Jason McCartney (Colne Valley)

Stephen McPartland (Stevenage)

Nigel Mills (Amber Valley)

Anne-Marie Morris (Newton Abbot)

Andrew Percy (Brigg and Goole)

Sir Richard Shepherd (Aldridge-Brownhills)

Sir Peter Tapsell (Louth and Horncastle)

Andrew Turner (Isle of Wight)

Martin Vickers (Cleethorpes)

Charles Walker (Broxbourne)

Chris White (Warwick and Leamington)

Dr Sarah Wollaston (Totnes)
Liberal Democrats

Gordon Birtwistle (Burnley)

Michael Crockart (Edinburgh West)

Andrew George (St Ives)

Julian Huppert (Cambridge)

Dan Rogerson (Cornwall North)

Andrew Stunell (Hazel Grove)

Ian Swales (Redcar)

Sarah Teather (Brent Central)

Roger Williams (Brecon and Radnorshire)

One Tory, Tim Loughton (Worthing East and Shoreham), and one Lib Dem, Paul Burstow (Sutton and Cheam) voted in both lobbies, a technical abstention.

bluebell Fri 30-Aug-13 11:51:10

But what were Justine Greening( international development secretary) and Mark Simmonds(foreign office minister upto?) They claimed they didn't hear the division bell????

BAnanas Fri 30-Aug-13 12:53:06

I agree "stay out" I can't help thinking Cameron, before he lost the vote, wanted to posture on the world stage like Blair, I think he takes the "heir to Blair" title quite seriously. Of course it's horrific what's happening there, I can't help thinking it would be better to help the countries who are having to deal with the mass exodus of Syrian refugees rather than launch missile strikes on perceived Assad targets and possibly kill more innocent civilians. I would echo an interview with the man from the Daily Mirror this morning on the BBC when he said when America says "jump" we say how high?" We are not an imperial power anymore neither are we the strongest country in Europe, Germany appears to adopt a much more cautious approach than we do. In any case our armed forces are much depleted and any rockets we would fire off would be minimal in respect of America's fire power.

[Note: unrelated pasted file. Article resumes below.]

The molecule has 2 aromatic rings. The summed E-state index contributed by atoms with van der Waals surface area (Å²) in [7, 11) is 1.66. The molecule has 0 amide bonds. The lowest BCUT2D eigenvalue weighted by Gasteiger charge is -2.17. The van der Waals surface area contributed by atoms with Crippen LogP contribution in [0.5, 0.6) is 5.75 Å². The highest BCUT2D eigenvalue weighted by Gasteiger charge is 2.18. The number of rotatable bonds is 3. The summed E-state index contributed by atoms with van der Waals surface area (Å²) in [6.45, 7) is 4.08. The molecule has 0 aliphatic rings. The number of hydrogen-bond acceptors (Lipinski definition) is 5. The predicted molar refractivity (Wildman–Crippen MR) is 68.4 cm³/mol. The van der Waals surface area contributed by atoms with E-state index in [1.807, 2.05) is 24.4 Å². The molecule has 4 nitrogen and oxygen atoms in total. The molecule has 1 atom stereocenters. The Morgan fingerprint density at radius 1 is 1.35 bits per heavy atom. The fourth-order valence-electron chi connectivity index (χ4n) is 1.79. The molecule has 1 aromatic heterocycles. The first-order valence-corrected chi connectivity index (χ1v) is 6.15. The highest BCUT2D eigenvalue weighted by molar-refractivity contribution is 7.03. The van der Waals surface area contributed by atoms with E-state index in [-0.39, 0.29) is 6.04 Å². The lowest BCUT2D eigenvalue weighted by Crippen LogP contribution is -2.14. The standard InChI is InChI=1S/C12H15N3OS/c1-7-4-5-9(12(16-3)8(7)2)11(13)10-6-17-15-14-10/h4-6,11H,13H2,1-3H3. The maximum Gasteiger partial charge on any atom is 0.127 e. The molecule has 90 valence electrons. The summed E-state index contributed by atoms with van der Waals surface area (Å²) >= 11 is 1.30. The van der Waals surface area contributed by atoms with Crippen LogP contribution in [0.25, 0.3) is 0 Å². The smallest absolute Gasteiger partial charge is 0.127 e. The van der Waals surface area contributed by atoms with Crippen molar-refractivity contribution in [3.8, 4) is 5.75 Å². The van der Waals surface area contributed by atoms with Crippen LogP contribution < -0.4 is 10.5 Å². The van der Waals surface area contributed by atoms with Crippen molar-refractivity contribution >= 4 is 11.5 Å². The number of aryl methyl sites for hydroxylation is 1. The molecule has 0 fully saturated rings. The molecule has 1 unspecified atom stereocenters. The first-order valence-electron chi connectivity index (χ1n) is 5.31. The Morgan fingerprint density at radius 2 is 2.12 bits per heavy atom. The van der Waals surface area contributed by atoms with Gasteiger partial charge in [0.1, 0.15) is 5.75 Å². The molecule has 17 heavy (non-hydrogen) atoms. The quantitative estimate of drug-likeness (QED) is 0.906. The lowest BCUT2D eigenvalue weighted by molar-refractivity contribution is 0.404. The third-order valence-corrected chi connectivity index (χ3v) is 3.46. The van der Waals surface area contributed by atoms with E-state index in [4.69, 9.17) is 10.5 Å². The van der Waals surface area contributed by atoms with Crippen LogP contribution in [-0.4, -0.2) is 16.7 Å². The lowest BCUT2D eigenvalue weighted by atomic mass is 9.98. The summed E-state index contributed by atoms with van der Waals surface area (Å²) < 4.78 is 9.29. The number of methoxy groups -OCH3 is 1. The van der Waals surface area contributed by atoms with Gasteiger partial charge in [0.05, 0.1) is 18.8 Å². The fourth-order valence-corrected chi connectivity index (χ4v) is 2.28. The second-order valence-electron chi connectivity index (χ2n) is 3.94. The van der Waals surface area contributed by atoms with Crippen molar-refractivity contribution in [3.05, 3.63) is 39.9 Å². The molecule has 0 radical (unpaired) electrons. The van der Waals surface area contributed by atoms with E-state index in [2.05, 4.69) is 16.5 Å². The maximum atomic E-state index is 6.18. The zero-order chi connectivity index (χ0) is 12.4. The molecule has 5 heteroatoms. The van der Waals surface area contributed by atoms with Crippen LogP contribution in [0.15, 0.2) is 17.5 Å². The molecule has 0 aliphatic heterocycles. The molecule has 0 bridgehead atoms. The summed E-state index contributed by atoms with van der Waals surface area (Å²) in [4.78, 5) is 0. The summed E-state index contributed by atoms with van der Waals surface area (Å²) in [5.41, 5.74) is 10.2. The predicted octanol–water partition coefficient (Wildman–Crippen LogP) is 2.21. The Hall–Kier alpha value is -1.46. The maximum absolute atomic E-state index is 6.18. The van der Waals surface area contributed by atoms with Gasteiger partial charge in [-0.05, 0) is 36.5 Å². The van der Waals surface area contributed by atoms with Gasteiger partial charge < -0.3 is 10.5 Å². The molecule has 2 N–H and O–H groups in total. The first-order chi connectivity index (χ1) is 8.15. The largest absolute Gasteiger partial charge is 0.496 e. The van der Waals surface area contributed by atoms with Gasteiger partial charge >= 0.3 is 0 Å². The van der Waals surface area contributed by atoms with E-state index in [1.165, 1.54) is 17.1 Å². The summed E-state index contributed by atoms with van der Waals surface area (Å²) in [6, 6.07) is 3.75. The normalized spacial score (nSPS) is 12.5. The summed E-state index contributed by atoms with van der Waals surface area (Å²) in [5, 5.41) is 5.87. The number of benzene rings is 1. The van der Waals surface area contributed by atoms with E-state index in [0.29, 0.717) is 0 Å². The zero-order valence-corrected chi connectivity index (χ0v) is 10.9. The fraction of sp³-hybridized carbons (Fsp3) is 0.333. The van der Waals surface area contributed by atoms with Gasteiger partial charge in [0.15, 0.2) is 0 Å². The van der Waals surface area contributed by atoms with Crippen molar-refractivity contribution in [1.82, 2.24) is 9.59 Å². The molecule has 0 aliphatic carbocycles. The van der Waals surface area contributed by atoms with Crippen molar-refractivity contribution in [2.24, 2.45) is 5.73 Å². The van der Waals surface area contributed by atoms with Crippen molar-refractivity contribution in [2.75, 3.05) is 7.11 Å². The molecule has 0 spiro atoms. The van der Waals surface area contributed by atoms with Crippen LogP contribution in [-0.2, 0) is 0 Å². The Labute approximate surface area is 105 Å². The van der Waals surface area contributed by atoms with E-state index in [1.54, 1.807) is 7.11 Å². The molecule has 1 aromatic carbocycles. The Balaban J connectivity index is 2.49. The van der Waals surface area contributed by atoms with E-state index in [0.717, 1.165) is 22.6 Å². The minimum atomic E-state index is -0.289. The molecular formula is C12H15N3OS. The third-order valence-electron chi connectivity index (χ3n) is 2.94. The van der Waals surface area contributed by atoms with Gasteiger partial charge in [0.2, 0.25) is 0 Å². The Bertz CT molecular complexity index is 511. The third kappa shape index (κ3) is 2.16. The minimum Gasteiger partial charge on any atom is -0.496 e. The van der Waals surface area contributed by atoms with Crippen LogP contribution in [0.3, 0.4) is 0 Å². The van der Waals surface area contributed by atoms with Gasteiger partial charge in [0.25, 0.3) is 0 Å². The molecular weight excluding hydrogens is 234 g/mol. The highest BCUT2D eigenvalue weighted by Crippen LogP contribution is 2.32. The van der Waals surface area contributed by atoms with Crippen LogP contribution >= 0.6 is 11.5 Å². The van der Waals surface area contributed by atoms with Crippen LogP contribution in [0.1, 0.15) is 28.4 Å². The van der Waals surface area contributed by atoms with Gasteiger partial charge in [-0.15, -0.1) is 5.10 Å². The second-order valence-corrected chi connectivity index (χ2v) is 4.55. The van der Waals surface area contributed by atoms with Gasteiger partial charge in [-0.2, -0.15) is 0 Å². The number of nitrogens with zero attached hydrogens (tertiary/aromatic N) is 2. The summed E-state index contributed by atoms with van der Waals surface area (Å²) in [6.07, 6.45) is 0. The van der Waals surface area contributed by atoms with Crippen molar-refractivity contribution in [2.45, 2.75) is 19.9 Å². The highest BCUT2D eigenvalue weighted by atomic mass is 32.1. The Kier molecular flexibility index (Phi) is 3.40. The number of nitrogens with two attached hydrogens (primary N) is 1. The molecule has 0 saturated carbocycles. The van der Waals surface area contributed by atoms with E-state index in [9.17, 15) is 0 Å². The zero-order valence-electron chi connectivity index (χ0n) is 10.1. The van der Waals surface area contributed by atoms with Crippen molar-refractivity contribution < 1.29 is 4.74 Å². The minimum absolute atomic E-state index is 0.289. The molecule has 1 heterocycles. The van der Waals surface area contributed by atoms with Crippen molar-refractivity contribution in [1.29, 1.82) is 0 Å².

A worrying outcome of any potential western involvement could be that we could be entering a proxy war with Russia and China, not to mention there doesn't seem to be any clear strategy on who we would be arming. I think there should be more emphasis on Arab states working together to seek a solution to this, or am I being naive? At least lets wait until the UN inspectors have concluded their findings.

Mishap Fri 30-Aug-13 13:26:49

I do so agree with all your post BAnanas.

Mishap Fri 30-Aug-13 14:51:56

Jesse Norman (conservative for Sth Herefordshire) also voted against. He has been widely tipped for a cabinet post and standing by his principles on this issue will be at great personal cost.

I have never voted conservative in my life, but this guy is admirable in his integrity and hard work for local causes.

Mishap Fri 30-Aug-13 14:58:59

Actually I have just discovered that he abstained - as good as, as far as i am concerned and there were good reasons for this of which I have been made aware.

BerylBee Fri 30-Aug-13 15:04:43

Good post, BAnanas.